Teaching an Old Model New Tricks
Hidden Markov models estimate DNA loop kinetics
The hidden Markov model—a statistical model used for decades in fields as diverse as speech recognition and climatology—has received an update and a new application. Researchers at the University of Pennsylvania and Emory University adapted the model for tethered molecule experiments, and used it to obtain the most accurate estimates to date of the kinetics of DNA looping. Their results appeared online in Biophysical Journal on February 2, 2007.
“Before now, no one has ever been able to measure the kinetics of DNA loop formation and breakdown in a realistically sized system,” comments Philip Nelson, PhD, professor of physics at the University of Pennsylvania. DNA forms loops to turn certain genes off; accurate measurement of the rates of looping and unlooping are needed to build realistic models of this switching mechanism.
Researchers cannot directly see a strand of DNA in action, so they use a trick pioneered by Laura Finzi, PhD, (now at Emory University) and Jeff Gelles, PhD, (Brandeis University): they tether one end to a microscope slide and attach a visible bead to the other end. Single-particle tracking of the bead’s motion is used to infer the DNA’s state—when DNA is looped, the bead is pulled closer to the microscope slide and its radius of movement is more limited. Previously, researchers analyzed the data by averaging the motion of the bead within certain windows of time—called “binning the data.” But this method is imperfect because the results are heavily influenced by the choice of bin size. So, Nelson’s team turned to hidden Markov models.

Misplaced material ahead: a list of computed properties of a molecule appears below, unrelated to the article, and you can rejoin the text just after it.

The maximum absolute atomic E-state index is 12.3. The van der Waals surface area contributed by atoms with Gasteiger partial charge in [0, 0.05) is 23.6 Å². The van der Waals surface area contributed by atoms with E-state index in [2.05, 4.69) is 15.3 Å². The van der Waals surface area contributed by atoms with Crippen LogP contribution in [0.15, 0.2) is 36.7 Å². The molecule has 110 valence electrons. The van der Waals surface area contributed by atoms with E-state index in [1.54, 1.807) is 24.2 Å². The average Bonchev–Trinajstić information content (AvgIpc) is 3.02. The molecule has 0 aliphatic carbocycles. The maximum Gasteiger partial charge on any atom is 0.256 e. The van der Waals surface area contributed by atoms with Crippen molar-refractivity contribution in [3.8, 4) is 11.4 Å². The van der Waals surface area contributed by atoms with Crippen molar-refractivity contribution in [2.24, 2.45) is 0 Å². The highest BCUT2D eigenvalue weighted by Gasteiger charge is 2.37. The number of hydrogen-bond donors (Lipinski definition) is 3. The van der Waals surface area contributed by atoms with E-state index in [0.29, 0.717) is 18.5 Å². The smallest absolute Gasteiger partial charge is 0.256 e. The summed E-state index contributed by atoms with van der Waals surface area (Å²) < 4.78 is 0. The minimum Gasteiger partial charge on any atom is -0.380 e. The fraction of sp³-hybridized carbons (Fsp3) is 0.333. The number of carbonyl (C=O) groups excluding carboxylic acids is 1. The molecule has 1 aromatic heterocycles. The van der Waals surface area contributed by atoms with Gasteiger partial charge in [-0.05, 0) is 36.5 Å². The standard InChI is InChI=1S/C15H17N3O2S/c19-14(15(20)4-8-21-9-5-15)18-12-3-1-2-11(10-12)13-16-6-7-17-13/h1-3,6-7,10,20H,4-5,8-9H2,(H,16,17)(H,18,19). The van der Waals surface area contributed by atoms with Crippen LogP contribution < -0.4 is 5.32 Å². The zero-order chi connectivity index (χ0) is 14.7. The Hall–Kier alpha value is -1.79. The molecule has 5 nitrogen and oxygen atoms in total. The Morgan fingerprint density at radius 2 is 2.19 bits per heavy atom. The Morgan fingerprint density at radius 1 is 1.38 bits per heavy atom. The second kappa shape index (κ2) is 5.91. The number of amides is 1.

“Hidden Markov models have a long and illustrious history in the study of single ion channels, but recently they have also increasingly been the method of choice when analyzing single-molecule biophysics experiments,” Nelson says. Hidden Markov models help scientists make inferences about some unobservable data (e.g., DNA states) based on a set of observable and noisy data (e.g., bead movements). The algorithm estimates the unknown rates by finding the values that make the observed pattern of data the most likely.
“For a physicist, it’s really beautiful to see the same ideas getting recycled in very different contexts,” Nelson says. “But we had a technical challenge, we couldn’t just take it off the shelf and use it because the classic set up wasn’t quite applicable.” Hidden Markov modeling assumes that the noise in the observable data is purely random. However, in tethered particle analysis, this assumption is violated: the position of the bead in one moment depends on the position of the bead the instant before. So, Nelson’s team made a new model—called a diffusive hidden Markov model—that accounts for this dependency.
The resulting estimates of the rates of looping formation and breakdown were robust; their rate estimates did not change when they re-analyzed the data after removing every other datapoint.
“I think their approach seems very novel and sound, and it’s clear that by doing this they can obtain more accurate information about DNA looping kinetics,” says Taekjip Ha, PhD, associate professor of physics at the University of Illinois at Urbana-Champaign. Ha has done work using hidden Markov modeling for single-molecule fluorescence studies not involving tethered molecules.